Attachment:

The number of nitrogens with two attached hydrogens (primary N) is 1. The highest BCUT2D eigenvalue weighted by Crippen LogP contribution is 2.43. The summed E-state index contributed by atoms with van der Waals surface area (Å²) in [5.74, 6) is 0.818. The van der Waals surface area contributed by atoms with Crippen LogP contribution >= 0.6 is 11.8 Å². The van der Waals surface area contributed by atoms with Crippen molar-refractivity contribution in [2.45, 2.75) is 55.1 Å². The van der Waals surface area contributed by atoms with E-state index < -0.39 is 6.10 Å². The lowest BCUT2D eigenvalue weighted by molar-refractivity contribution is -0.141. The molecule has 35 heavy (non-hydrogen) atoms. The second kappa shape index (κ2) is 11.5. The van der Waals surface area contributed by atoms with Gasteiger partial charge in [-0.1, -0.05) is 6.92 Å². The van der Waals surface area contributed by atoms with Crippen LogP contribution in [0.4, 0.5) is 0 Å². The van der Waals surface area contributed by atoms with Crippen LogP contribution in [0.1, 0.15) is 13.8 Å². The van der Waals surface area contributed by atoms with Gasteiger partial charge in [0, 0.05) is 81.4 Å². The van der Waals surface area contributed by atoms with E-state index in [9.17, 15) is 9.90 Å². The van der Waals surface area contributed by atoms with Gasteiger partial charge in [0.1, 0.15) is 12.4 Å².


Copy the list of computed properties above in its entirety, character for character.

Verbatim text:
The number of nitrogens with two attached hydrogens (primary N) is 1. The highest BCUT2D eigenvalue weighted by Crippen LogP contribution is 2.43. The summed E-state index contributed by atoms with van der Waals surface area (Å²) in [5.74, 6) is 0.818. The van der Waals surface area contributed by atoms with Crippen LogP contribution >= 0.6 is 11.8 Å². The van der Waals surface area contributed by atoms with Crippen molar-refractivity contribution in [2.45, 2.75) is 55.1 Å². The van der Waals surface area contributed by atoms with E-state index < -0.39 is 6.10 Å². The lowest BCUT2D eigenvalue weighted by molar-refractivity contribution is -0.141. The molecule has 35 heavy (non-hydrogen) atoms. The second kappa shape index (κ2) is 11.5. The van der Waals surface area contributed by atoms with Gasteiger partial charge in [-0.1, -0.05) is 6.92 Å². The van der Waals surface area contributed by atoms with Crippen LogP contribution in [0.4, 0.5) is 0 Å². The van der Waals surface area contributed by atoms with Crippen LogP contribution in [0.1, 0.15) is 13.8 Å². The van der Waals surface area contributed by atoms with Gasteiger partial charge in [0, 0.05) is 81.4 Å². The van der Waals surface area contributed by atoms with E-state index in [9.17, 15) is 9.90 Å². The van der Waals surface area contributed by atoms with Gasteiger partial charge in [0.1, 0.15) is 12.4 Å².